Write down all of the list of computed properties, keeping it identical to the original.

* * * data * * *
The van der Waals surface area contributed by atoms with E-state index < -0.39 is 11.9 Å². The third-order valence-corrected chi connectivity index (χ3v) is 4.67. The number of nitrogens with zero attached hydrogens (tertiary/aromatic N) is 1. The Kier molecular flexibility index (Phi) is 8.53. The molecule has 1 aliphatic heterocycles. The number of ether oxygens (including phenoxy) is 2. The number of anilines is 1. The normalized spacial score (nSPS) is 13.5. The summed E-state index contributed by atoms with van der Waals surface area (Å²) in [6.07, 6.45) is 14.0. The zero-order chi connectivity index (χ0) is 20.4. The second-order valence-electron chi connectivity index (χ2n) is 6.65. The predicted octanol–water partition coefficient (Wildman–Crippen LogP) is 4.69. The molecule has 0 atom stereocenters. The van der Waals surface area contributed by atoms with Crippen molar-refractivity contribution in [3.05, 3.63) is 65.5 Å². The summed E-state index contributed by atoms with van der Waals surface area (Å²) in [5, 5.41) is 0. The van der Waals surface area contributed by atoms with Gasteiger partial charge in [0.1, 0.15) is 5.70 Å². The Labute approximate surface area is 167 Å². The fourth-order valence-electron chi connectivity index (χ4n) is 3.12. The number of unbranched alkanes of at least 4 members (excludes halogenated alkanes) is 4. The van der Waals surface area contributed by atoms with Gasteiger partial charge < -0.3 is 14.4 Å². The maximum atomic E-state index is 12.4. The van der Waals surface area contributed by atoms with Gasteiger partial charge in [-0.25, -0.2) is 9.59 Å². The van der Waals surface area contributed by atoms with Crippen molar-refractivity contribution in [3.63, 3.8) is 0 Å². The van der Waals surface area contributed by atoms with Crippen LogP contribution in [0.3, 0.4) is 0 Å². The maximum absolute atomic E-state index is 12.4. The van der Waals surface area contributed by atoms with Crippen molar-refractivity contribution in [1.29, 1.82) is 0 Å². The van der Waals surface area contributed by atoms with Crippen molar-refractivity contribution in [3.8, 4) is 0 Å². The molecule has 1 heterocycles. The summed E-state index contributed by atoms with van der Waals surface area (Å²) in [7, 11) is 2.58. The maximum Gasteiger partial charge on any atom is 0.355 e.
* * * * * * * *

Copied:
The van der Waals surface area contributed by atoms with E-state index < -0.39 is 11.9 Å². The third-order valence-corrected chi connectivity index (χ3v) is 4.67. The number of nitrogens with zero attached hydrogens (tertiary/aromatic N) is 1. The Kier molecular flexibility index (Phi) is 8.53. The molecule has 1 aliphatic heterocycles. The number of ether oxygens (including phenoxy) is 2. The number of anilines is 1. The normalized spacial score (nSPS) is 13.5. The summed E-state index contributed by atoms with van der Waals surface area (Å²) in [6.07, 6.45) is 14.0. The zero-order chi connectivity index (χ0) is 20.4. The second-order valence-electron chi connectivity index (χ2n) is 6.65. The predicted octanol–water partition coefficient (Wildman–Crippen LogP) is 4.69. The molecule has 0 atom stereocenters. The van der Waals surface area contributed by atoms with Crippen molar-refractivity contribution in [3.05, 3.63) is 65.5 Å². The summed E-state index contributed by atoms with van der Waals surface area (Å²) in [5, 5.41) is 0. The van der Waals surface area contributed by atoms with Gasteiger partial charge in [0.1, 0.15) is 5.70 Å². The Labute approximate surface area is 167 Å². The fourth-order valence-electron chi connectivity index (χ4n) is 3.12. The number of unbranched alkanes of at least 4 members (excludes halogenated alkanes) is 4. The van der Waals surface area contributed by atoms with Gasteiger partial charge < -0.3 is 14.4 Å². The maximum atomic E-state index is 12.4. The van der Waals surface area contributed by atoms with Gasteiger partial charge in [-0.25, -0.2) is 9.59 Å². The van der Waals surface area contributed by atoms with Crippen molar-refractivity contribution in [3.63, 3.8) is 0 Å². The van der Waals surface area contributed by atoms with Crippen LogP contribution in [0.3, 0.4) is 0 Å². The maximum absolute atomic E-state index is 12.4. The van der Waals surface area contributed by atoms with Crippen molar-refractivity contribution in [1.29, 1.82) is 0 Å². The van der Waals surface area contributed by atoms with Crippen molar-refractivity contribution in [3.8, 4) is 0 Å². The molecule has 1 heterocycles. The summed E-state index contributed by atoms with van der Waals surface area (Å²) in [7, 11) is 2.58. The maximum Gasteiger partial charge on any atom is 0.355 e.